Home News Current Champs WAIL! Encyclopedia
The Cyber Boxing Zone Message Board
+ Reply to Thread
Results 1 to 15 of 15

Thread: The Greatest Light Heavyweight Ever? Bob Foster "unplugged" Interview

  1. #1
    MANAGING EDITOR-IN-CHIEF
    Join Date
    Mar 2006
    Location
    In an undisclosed bunker deep in the weird, wild, woods of the Pacific Northwest
    Posts
    11,450
    vCash
    500

    The Greatest Light Heavyweight Ever? Bob Foster "unplugged" Interview

    THE GREATEST LIGHT HEAVYWEIGHT EVER? BOB FOSTER "UNPLUGGED" INTERVIEW
    by Pedro Fernandez from Ring Talk


    LANKY THINMAN WAS ONE BAD DUDE!

    Canastota, NY- When it comes to rating the greats who have fought at light heavyweight, you canít omit the name of former World champion Bob Foster. There are boxing fans and historians alike who say Bob Foster was ďthe best 175-pounder of all time.Ē

    EPIC KNOCKOUTS OF TIGER & QUARRY

    The highlight of the Foster reign, in my view, was his chilling one-punch knockout of Mike Quarry in 1978. There was a deadly hush as the prone Quarry appeared lifeless for more than five minutes. Others say the zenith of the Albuquerque Thin Manís career was the left hook that defanged Dick Tiger in May 1968, capturing the world light heavyweight championship in the process.

    As a heavyweight, Foster proved too frail and failed to match the strength to match the Behemoths, losing six times to bigger foes. Overall, Foster posted a log of 56-8, with 46 KOs in his pro career that included 14 title defenses with 11 challengers failing to go the 15-round distance. Standing close to 6í4 and wearing his age well, Foster still has the aura of a man brimming with self-confidence.

    RT-Last night you said that Michael SpinksÖ.FOSTER-(interrupting) was not a very good fighter. The best thing Spinks could present was an awkward style. And he didnít beat Larry Holmes in either of those fights. I would have knocked Michael Spinks. Period. And it would have been quite easy.

    RT-Which punch was better, the one that you hit Dick Tiger away with or the one the drilled Mike Quarry. FOSTER-The Tiger hook was the more memorable because it gave me the title. But the shot that I hit Quarry with may have been the best shot I ever threw and landed. I thought this guy was dead. People were frantic until he came to. Itís a tough situation to be in. Weíre all celebrating, and hey, he ainít moving. People say it probably bothered Mikeís brother Jerry who was going to fight Muhammad Ali in the main event, who saw it on TV in the dressing room. It wouldnít have helped him, Ali was too good.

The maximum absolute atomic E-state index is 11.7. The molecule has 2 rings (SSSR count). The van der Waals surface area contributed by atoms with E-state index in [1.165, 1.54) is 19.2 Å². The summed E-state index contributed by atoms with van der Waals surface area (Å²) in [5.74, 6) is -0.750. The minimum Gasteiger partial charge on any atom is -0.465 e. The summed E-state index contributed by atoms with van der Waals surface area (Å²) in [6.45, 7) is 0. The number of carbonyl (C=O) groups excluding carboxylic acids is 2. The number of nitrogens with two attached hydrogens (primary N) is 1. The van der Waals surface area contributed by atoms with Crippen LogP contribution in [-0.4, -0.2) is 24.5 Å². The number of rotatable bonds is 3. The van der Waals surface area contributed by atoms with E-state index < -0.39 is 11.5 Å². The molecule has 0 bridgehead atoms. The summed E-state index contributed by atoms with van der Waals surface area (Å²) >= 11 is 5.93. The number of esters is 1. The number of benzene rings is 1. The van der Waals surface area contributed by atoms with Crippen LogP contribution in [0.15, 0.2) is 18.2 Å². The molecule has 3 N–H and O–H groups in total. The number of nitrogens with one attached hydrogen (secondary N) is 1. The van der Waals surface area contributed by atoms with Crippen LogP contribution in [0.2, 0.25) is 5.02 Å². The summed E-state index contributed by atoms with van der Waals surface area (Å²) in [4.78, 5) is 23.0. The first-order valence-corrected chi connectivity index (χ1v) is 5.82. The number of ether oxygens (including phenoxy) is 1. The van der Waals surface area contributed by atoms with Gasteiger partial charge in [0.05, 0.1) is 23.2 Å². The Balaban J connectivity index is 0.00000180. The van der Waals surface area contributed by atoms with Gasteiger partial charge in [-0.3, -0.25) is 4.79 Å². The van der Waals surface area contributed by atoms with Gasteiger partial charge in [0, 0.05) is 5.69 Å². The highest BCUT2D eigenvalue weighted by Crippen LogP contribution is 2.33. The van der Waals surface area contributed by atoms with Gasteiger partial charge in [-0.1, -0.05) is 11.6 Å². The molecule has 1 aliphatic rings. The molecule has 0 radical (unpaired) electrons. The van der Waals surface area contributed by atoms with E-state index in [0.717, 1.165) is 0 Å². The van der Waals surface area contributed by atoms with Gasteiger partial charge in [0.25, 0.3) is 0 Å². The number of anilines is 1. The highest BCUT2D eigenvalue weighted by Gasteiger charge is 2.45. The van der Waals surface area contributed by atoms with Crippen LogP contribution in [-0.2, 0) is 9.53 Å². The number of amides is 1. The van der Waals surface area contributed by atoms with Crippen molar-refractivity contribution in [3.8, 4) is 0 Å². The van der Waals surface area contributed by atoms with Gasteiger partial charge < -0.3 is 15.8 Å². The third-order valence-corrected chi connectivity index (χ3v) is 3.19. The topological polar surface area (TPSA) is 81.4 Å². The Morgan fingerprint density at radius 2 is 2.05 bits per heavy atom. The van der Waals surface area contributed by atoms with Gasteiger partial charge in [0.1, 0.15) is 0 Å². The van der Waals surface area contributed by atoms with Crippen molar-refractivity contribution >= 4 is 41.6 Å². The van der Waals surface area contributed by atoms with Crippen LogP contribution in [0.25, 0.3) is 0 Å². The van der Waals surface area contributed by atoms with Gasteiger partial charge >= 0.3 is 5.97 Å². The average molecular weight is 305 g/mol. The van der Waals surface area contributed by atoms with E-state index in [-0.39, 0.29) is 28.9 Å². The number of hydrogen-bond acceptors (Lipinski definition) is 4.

RT-Even though you lost to Ali, he said it was one of his toughest fights. FOSTER-I had him out on his feet and I didnít know it. You could never tell whether he was hurt or acting.

    RT-When you mention all-time great light heavys, besides you, people bring up Archie Moore (as I was conducting the interview, Moore was being toasted in an adjoining room). Archie told me on my radio show that there has never been a better light heavyweight than himself, and that he would have beaten you. FOSTER-Archie didnít say that, did he? RT-Several times. FOSTER-(He looks towards Moore, shakes his head, and winces one eye) He deserves to be mentioned as a great fighter, but when it comes to a fight between me and Archie Mooreóhe wouldnítÖcouldnít have hit me in the ass with a ping pong paddle. He was too short, didnít have good handspeed and he couldnít match me for power. I would have knocked Archie out!

    RT-Which light heavyweight could have beaten you? FOSTER-I donít think there was ever a light heavyweight that had all the skills I had. Combine that with height, the long hard, fast jab and knockout power in both hands, and my overall boxing ability.

    RT-With smaller guys like Spinks and Evander Holyfield ruling the heavyweight division, what does that say about todayís big boys? And how come you couldnít make the transition? FOSTER-I never lifted weights and put on bulk like Spinks and Holyfield. And letís be honest, the heavyweight division I attempted to get into was the best group of heavyweights of all time. With the exception of Mike Tyson, not one of these guys could have dealt with that era.

    RT-Am I sitting with the greatest light heavyweight of all time? FOSTER-History will prove it. Spinks, Moore, Billy Conn, none of these guys couldíve beaten me.

    RT-Why did you get out? FOSTER-I didnít like it anymore. No longer fun, it was all business and B.S. There wasnít the enjoyment in the time leading up to the last couple of fights. And I realized that before somebody caught me going through the motions and quite possibly get hurt, Iíd better get out. And, hey, I walked away on top. How many guys can say that?


    Pedro Fernandez

    FROM THE ARCHIVES OF FLASH MAGAZINE

    This interview was conducted in August 1992 when Foster was 53 years old. We were in Grazianoís Restaurant, attending the 1992 International Boxing Hall of Fame induction ceremony in Canastota, NY. Foster is still alive and well and living in Albuquerque, NM. This interview is from the August 20, 1992 issue of Flash magazine. Flash and its mother publication, Boxing Update magazine, were the boxing trade papers for 20+ years. We thank the publisher Virgil Thrasher for the unfettered access www.RingTalk.com has been given to his archives.

  2. #2
    Registered User
    Join Date
    Jun 2006
    Posts
    2,444
    vCash
    500

    Re: The Greatest Light Heavyweight Ever? Bob Foster "unplugged" Interview

    The greatest? Perhaps. The most humble?...Not!

  3. #3
    Registered User
    Join Date
    Mar 2006
    Posts
    307
    vCash
    500

    Re: The Greatest Light Heavyweight Ever? Bob Foster "unplugged" Interview

    Foster is the best in my opinion.

  4. #4
    Registered User
    Join Date
    Mar 2006
    Posts
    2,503
    vCash
    500

    Re: The Greatest Light Heavyweight Ever? Bob Foster "unplugged" Interview